The Government also referred to the fact that in accordance with the relevant law and practice the pre-nationalisation owners could not claim compensation for damage or changes in the property since the nationalisation in the 1940s and the post-nationalisation owners could not claim compensation for improvements. In the Government's view, this solution demonstrated that a just balance had been struck between all interests involved.

In sum, the Government considered that the restitution legislation was based on the principles of the rule of law, justice and equality before the law. It struck a balance between the interests of those whose property had been confiscated without compensation in the past and the persons who had lost cases brought against them under section 7 of the Restitution Law. Therefore, as the former Commission found in the case of Panikian v. Bulgaria (cited above), the national authorities had not acted beyond their margin of appreciation.

On that basis the Government invited the Court to reject the application as being manifestly ill-founded.

The applicants' submissions in reply

The applicants criticised the Government's observations as being of a general nature, without an analysis in concreto of the legal and practical issues in their case. The applicants stated that they did not wish to call into question the entire restitution process in Bulgaria since 1989 but complained of concrete deprivations of property.

The applicants submitted that they had enjoyed several decades of undisturbed possession, paid property tax and maintained and improved an apartment which they had bought from a private individual. The validity of that transaction had never been called into question. They had never had any reason to doubt the seller's title to the property. However, in order to correct an injustice committed in the past, in 1992 and the following years the State had committed another injustice. That injustice was particularly flagrant in the applicants' case as they were deprived of their property as a result of alleged omissions in a transaction between third parties.

The applicants submitted that while the restitution of State owned property had been in the public interest and thus pursued a legitimate aim, the same could not be said of section 7 of the Restitution Law, which sought to satisfy the restitution claims of certain individuals by depriving other individuals of their property.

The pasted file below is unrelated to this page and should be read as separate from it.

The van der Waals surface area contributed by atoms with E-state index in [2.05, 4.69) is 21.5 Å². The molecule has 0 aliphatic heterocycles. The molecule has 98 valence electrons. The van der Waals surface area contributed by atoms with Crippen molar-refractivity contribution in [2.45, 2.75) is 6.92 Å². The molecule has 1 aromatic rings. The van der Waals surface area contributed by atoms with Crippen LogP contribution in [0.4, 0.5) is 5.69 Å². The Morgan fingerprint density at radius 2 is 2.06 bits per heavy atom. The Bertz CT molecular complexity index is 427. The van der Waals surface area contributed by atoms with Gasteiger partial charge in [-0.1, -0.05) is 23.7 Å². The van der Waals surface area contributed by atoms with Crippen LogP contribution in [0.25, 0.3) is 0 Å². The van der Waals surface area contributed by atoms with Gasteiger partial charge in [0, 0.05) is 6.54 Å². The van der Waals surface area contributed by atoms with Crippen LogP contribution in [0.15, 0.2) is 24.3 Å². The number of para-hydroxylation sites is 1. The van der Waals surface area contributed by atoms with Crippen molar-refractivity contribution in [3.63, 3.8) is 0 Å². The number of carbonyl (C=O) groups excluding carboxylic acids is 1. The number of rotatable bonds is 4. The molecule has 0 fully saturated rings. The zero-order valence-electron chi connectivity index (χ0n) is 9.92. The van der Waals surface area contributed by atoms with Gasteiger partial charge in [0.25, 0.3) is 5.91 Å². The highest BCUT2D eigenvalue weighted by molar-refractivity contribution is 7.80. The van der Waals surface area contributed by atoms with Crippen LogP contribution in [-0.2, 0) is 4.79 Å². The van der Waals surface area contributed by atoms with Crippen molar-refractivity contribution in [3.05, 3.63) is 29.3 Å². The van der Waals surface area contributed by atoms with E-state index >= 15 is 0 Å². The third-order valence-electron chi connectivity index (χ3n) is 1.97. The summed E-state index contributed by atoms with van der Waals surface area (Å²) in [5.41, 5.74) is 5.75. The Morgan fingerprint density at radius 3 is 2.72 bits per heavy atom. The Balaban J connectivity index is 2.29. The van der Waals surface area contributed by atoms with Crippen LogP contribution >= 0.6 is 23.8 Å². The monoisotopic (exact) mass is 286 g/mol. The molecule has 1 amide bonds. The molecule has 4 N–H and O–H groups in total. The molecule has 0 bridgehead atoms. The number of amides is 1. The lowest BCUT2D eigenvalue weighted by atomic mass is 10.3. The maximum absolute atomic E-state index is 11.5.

The applicants further maintained that the deprivation of property they had suffered had not been “prescribed by law” as the applicable law opened the door to arbitrariness. According to the applicants, the initial idea underlying section 7 of the Restitution Law had been to sanction those who had obtained property by abusing their position of power during the communist past. However, the open-ended language of section 7 and its interpretation by the courts had resulted in depriving individuals of their property for nothing more than a trivial administrative omission on the part of municipal clerks.

In particular, by allowing the nullification of titles to property for any breach of the law, without distinction between material breaches and trivial ones, section 7 had set the scene for heated judicial battles over details in transactions dating from decades ago. In the applicants' view, the large majority of real estate transactions effected in Bulgaria in the recent past involved omissions of some nature. Instead of taking into account the practice of the municipalities at the relevant time, the open-ended language of section 7 and its judicial interpretation had led to a situation where any transaction dating from the recent past might at any time be nullified. In the applicants' view section 7 and the judicial practice applying it did not meet the Convention requirements of clarity and foreseeability of the law. Moreover, the impugned law and practice ran contrary to a number of essential legal principles embedded in Bulgarian law such as the prohibition against retrospective application of the law and the provisions on acquisitive prescription for undisturbed possession in good faith.